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Freshman QB Easter leading the Wolves’ run in the playoffs

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Easter carries the ball against Shelby.

MICHAEL GEBELEIN
Sports Editor

The Lincolnton football coaching staff knew it had a young team on its hands before it played a single down this year.
But they didn’t know just how young until the third week of the season, when the Wolves opened Southern Piedmont Conference play at Lake Norman Charter.
The game was the first varsity start in the career of 5-foot-9, 190 lb. freshman quarterback Jordon Easter. Easter, a straight-A and honor student in his first year at Lincolnton, was pulled up from the junior varsity squad after the Wolves, known for their run game, averaged 108 rushing yards and 8.5 points per game through the first two weeks of the season.
Easter helped spark the Wolves to their current five-game win streak and the first playoff win of his high school career last week at Wilkes Central. Easter ran for 92 yards and three touchdowns in the Wolves’ 41-21 first-round win.
“When I hit the field,” Easter said of his first playoff experience, “the atmosphere was just crazy.”
Lincolnton head coach Scott Cloninger said he can’t remember a time when a freshman quarterback started for the Wolves. He said that sophomore defensive end Darian Roseboro was one of the youngest players to reach the varsity team when he started as a freshman on last year’s senior-heavy team.
“Roseboro was really one of the few freshmen that we’ve ever had at Lincolnton starting on varsity as early as he did,” Cloninger said. “This is the first freshman quarterback I’ve ever seen. Easter has done a wonderful job. He’s mature enough physically and mentally to take what they’re getting on Friday nights. It’s tough, but he’s stepped up and played hard.”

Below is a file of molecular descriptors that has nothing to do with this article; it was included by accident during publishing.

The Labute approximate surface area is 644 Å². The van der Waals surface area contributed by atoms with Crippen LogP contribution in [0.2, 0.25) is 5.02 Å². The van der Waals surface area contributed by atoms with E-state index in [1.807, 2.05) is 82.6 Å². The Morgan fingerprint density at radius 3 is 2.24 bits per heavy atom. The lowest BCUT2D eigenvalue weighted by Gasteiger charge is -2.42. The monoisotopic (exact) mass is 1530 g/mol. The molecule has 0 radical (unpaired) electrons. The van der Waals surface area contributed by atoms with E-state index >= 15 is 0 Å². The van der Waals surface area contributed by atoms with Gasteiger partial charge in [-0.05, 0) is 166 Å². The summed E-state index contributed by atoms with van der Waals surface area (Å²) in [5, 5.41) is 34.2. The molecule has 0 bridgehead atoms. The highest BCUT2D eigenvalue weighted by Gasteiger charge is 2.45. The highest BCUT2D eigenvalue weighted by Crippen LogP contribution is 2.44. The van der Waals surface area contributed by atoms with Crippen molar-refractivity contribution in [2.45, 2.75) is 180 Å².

Easter leads the Wolves in rushing yards with 165 carries for 647 yards and is second on the team in rushing touchdowns with seven. His best offensive performance of the year so far came against Cherryville in Week 8, with 112 rushing yards and a touchdown and 111 passing yards and a touchdown.
Easter, who turned 14 years old in July, said he felt the way any young person might feel when Cloninger told him he would be playing on Friday nights.
“When he told me I was moving up I was excited,” Easter said, “but I was more nervous than anything. I was ready; I get nervous before every game.”
The Easter name is well known in Lincolnton football circles. His father, Haywood Easter, Jr., and an uncle were both standout running backs in the 1980s under Cloninger. Bobby Joe Easter, a Lincolnton legend from the 1960s, is a cousin.
“I’ve coached the Easters, and now their sons,” Cloninger said. “That was one of the names for a long time at Lincolnton — the Easters. We go different places and people ask you, ‘Are there any more Easters there?’ We love to see them come through.”
Cloninger said Easter has been an eager student of Lincolnton’s double-wing, triple option offense.
“This is not an easy offense to run,” he said. “He’s still making mistakes, we all do. He’s learning. He’s very receptive to compliments and he’s very receptive when I chew on him a little bit. He’s listening, and that’s the most important thing. If he’ll listen, we can teach him.”
The Wolves are focused on preparing for Friday’s second-round game at Thomasville, but Cloninger said he knows that future prospects look good for Lincolnton.
“We’re playing with sophomore running backs and sophomore defensive players,” he said. “The future is bright. A good thing for all of those young people is that there are colleges coming to watch Roseboro play, and when they come they get to see the rest of them. We sent nine players to college after last year. That’s one of our goals here at Lincolnton — to play well and win games but, also, we can get these young people scholarships and that’s great.”

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